September 20, 2013

Overwhelming Prior Art Makes Board’s Job Easy in Grant of IPR Trial

By Matthew L. Cutler, Principal

In a concise decision, for a case involving 28 alleged grounds of unpatentability, Berk-Tek was successful in getting all 21 challenged claims of a Belden patent into an inter partes review trial in a case styled as Berk-Tek, Inc. v. Belden, Inc. (IPR2013-00069), involving U.S. Pat. No. 7,663,061.  Patent Owner did not file a preliminary patent owner response.

The ‘061 patent relates to a high performance data cable using twisted pairs of conductors. Specifically, the invention relates to a cable with an interior support around which the twisted pairs are disposed.

Patent Challenger asserted that the challenged claims were unpatentable as obvious over 28 combinations of references and anticipated by two references. One reference in particular, however, formed the basis of many of the proposed grounds for challenge, and was the focus of the Board in its decision.  Among the interesting findings of the Board was the logical rationale surrounding a limitation requiring an absence of an electrically conductive shield in the jacket of the cable.  The prior art reference at issue did not disclose any such shielding and, thus, the non-disclosure of such a shield indicated the absence of a shield.  Order at 11.  The prior art, therefore, met the subject limitation of the challenged claims.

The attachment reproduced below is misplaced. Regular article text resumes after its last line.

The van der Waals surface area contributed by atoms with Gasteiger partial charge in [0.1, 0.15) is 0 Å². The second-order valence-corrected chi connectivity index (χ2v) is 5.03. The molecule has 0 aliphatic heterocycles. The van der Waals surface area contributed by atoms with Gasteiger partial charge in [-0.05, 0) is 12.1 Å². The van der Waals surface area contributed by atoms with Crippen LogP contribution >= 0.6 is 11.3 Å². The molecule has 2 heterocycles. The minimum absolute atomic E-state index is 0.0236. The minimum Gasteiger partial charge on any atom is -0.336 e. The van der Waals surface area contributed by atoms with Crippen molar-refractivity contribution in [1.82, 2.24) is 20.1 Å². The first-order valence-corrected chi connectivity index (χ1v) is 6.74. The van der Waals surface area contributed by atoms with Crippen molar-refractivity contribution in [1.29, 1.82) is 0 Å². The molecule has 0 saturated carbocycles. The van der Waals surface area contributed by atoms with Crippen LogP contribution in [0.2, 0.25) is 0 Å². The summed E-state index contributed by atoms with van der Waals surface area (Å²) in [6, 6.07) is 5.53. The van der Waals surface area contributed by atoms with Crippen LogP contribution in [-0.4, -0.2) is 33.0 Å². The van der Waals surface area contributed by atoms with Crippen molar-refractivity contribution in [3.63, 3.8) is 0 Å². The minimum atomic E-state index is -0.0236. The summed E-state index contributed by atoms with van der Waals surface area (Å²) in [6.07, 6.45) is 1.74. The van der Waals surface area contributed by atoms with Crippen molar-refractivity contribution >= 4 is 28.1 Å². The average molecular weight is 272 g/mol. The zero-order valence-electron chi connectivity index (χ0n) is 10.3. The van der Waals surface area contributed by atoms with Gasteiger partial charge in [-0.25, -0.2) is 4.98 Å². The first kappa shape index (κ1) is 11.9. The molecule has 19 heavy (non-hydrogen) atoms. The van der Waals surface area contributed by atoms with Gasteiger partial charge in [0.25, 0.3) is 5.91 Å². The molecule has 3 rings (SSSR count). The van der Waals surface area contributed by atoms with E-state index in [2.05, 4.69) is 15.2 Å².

The Board also had no trouble finding that a range of thicknesses set forth in a prior art reference (0.27-0.43 inches) was more than sufficient to disclose the claimed range of 0.300-0.400 inches.  The primary reference did not provide any diameter dimensions, but a secondary reference provided a range that encompassed the claimed range, and also provided a motivation to combine – that in the art of telecommunication cables, the outer diameter is variable and desirably minimized.  Order at 13.

In the end, the Board granted the inter partes review trial based on 3 of the 28 grounds – finding the remaining grounds redundant to those included in the trial.